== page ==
16th Day of Advent
8And in the same region there were shepherds out in the field, keeping watch over their flock by night. 9And an angel of the Lord appeared to them, and the glory of the Lord shone around them, and they were filled with great fear. 10And the angel said to them, “Fear not, for behold, I bring you good news of great joy that will be for all the people. 11For unto you is born this day in the city of David a Savior, who is Christ the Lord. 12And this will be a sign for you: you will find a baby wrapped in swaddling cloths and lying in a manger.” 13And suddenly there was with the angel a multitude of the heavenly host praising God and saying,
14“Glory to God in the highest,
and on earth peace among those with whom he is pleased!”
15When the angels went away from them into heaven, the shepherds said to one another, “Let us go over to Bethlehem and see this thing that has happened, which the Lord has made known to us.” 16And they went with haste and found Mary and Joseph, and the baby lying in a manger. 17And when they saw it, they made known the saying that had been told them concerning this child. 18And all who heard it wondered at what the shepherds told them. 19But Mary treasured up all these things, pondering them in her heart. 20And the shepherds returned, glorifying and praising God for all they had heard and seen, as it had been told them.
For too many of us, our mental images of that first Christmas night consist of a thoroughly confused amalgam of Scripture, tradition, legend, myth, Christmas songs, and imagination—all thoroughly mixed with a good dose of Hollywood, Hallmark, and Charles Dickens. It has led to some pretty bizarre notions of what happened that night in Bethlehem over 2,000 years ago.
Set aside for the moment all the lovely Christmas card cover images of what transpired in Bethlehem on that first Christmas and start with today’s text and a blank slate. What do we have?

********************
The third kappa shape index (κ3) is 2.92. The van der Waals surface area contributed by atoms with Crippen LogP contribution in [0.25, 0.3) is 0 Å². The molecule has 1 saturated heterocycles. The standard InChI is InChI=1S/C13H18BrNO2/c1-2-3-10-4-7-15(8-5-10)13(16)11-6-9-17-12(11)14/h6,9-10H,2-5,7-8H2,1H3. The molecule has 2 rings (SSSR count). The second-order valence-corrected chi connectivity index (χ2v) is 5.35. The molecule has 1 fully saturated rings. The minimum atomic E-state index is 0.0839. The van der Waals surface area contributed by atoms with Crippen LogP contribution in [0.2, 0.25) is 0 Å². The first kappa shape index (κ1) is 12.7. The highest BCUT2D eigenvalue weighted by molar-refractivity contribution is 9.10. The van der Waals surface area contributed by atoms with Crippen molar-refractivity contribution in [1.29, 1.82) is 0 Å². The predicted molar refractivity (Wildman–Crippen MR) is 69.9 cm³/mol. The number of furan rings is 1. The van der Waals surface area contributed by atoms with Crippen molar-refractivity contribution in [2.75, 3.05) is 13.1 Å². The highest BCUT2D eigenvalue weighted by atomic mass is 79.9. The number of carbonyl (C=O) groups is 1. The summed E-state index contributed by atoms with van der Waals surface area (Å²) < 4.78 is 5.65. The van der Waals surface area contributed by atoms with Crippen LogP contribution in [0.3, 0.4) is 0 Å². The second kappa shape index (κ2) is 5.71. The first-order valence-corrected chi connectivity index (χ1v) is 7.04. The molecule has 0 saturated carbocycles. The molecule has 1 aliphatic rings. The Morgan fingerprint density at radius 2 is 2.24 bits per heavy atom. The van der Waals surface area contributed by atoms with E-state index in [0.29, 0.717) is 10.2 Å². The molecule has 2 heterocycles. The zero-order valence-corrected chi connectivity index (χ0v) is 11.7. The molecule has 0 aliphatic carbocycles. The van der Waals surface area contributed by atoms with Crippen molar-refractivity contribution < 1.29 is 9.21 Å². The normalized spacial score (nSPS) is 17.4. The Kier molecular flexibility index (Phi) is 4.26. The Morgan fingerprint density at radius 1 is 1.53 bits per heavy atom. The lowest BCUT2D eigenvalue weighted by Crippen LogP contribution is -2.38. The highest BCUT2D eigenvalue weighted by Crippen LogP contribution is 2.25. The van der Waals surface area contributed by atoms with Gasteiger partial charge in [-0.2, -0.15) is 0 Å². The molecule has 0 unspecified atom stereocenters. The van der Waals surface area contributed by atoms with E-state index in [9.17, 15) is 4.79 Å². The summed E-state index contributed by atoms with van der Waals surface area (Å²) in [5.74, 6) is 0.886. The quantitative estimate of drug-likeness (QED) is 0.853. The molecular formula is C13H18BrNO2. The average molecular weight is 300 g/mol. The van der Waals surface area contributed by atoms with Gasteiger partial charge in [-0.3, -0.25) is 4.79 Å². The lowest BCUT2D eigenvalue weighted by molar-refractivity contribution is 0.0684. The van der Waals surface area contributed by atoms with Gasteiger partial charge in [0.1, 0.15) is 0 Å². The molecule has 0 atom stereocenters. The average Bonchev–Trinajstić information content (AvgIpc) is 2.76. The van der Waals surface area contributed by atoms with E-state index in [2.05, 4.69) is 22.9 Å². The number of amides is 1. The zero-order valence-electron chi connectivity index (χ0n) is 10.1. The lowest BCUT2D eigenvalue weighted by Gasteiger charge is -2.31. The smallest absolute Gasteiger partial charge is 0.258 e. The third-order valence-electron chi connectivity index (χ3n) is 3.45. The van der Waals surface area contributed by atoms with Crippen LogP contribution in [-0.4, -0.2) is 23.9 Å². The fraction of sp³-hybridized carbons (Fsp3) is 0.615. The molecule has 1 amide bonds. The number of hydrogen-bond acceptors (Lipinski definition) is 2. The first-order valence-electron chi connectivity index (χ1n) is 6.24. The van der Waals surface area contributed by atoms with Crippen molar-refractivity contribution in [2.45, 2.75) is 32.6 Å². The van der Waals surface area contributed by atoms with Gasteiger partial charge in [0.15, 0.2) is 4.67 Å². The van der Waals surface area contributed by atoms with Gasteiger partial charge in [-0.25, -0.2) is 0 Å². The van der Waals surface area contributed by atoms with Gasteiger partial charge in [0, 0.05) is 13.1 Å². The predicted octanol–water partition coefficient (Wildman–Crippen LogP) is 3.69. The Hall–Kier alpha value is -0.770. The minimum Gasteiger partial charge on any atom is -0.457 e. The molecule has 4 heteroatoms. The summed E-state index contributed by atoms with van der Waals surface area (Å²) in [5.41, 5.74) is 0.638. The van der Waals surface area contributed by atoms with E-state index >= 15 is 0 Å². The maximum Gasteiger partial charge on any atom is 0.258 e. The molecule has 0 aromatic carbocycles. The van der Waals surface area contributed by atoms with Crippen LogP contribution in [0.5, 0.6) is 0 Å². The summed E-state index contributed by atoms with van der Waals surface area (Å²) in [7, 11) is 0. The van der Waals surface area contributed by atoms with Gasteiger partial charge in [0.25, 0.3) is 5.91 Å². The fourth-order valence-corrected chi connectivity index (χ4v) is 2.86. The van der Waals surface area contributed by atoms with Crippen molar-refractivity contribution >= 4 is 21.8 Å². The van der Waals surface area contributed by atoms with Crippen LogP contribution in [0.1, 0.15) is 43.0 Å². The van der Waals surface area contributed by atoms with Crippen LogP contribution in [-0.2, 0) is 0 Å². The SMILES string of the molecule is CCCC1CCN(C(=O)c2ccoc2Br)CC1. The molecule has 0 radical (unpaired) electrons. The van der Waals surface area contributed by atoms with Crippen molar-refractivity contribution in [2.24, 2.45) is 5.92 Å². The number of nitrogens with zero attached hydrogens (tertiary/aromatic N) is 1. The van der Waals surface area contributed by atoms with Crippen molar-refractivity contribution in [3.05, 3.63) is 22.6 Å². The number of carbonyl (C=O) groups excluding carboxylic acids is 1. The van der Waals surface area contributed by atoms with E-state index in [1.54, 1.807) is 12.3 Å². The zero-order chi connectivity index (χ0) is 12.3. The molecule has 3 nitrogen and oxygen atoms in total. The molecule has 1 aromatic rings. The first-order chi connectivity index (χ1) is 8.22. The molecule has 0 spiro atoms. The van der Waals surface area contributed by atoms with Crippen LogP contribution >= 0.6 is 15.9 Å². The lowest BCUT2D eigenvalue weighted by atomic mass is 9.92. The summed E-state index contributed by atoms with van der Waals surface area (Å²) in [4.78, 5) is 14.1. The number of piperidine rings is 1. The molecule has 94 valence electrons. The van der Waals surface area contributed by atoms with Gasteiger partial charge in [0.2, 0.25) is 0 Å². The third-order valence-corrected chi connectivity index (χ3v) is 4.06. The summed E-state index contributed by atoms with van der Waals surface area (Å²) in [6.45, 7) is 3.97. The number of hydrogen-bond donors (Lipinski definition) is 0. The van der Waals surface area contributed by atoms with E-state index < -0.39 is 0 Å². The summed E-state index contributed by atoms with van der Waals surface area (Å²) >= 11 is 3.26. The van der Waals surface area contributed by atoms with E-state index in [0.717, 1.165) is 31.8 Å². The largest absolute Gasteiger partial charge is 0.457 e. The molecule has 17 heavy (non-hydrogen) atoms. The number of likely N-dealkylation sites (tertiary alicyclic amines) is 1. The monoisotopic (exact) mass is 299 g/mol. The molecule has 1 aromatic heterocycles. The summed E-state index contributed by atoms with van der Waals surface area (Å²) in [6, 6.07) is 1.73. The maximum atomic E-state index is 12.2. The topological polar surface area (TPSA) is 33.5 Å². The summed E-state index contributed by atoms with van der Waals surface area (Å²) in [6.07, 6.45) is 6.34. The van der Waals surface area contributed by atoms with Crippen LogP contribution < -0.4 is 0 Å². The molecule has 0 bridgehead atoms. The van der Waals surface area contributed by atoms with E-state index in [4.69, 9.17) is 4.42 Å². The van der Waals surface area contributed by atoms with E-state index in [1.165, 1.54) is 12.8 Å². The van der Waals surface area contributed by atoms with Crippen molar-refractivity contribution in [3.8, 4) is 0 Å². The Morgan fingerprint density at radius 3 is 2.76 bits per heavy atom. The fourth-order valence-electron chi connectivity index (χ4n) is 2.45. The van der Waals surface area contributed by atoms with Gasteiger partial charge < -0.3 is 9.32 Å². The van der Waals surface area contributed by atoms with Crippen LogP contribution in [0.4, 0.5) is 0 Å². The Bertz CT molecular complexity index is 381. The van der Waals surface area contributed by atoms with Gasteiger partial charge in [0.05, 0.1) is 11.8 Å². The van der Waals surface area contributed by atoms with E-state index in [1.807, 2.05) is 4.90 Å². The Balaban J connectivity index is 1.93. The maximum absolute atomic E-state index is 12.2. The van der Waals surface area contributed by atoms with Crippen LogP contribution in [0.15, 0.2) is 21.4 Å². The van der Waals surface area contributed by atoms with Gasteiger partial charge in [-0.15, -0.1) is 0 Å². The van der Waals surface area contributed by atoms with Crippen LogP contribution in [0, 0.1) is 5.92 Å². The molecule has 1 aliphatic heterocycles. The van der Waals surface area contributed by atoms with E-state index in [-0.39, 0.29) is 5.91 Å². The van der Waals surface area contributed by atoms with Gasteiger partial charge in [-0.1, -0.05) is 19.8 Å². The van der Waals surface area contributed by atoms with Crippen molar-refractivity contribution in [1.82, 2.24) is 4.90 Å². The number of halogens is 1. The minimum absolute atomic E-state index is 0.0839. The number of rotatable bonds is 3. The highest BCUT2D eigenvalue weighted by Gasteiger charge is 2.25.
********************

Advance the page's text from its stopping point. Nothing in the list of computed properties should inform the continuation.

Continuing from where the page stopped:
- Shepherds and flock of sheep at night in the fields outside of Bethlehem.
- Mary, Joseph, and the baby Jesus who is wrapped tightly in swaddling cloths.
- We have a manger.
What do we likely have?
- Some kind of stable. (This is implied by the presence of a manger but it is theoretically possible that Jesus was born out in the open and the manger was in some kind of corral.)
- Some mix of horses, camels, mules, and/or donkeys, belonging to members of the caravan staying at the inn, along with a guard or watchman to make sure that said livestock are not stolen.
What is not mentioned?
- An innkeeper. There likely was one, but he is not mention. Nor is there any account of Mary and Joseph being turned away, though that may be implied.
- The famous Star of Bethlehem. This only shows up later in Matthew’s account after the family has found temporary lodging in a house. (Mt 2:7-10)
- The magi. They don’t come into the story until sometime later.
- Angels singing. They are only said to praise God. Nowhere in the Bible does it expressly describe angels singing. Neither Luke nor Matthew makes any mention of singing at all.
It’s important not to romanticise the birth of Jesus and the events that closely followed. This was no doubt a difficult time for Mary and Joseph. They were both ordinary humans that were chosen for this extraordinary task: to be the parents of God incarnate. Yet, despite all of the human obstacles put in their way (gossiping townspeople, Herod’s evil plot, their perilous journey, no room in the inn) God worked everything together for the purposes of His glory. Verse 20 says that the shepherds were “glorifying and praising God for all they had heard and seen…” May this also be our focus this Christmas season: the glory and praise of God our King.
Questions to Ponder
- How does the text of Luke 2 compare with your mental image of that first Christmas?
- The tension between the magical and the miraculous can be problematic when we view Christmas. How does the miraculous birth, in an ordinary first century context, inspire us to encounter God in our everyday context?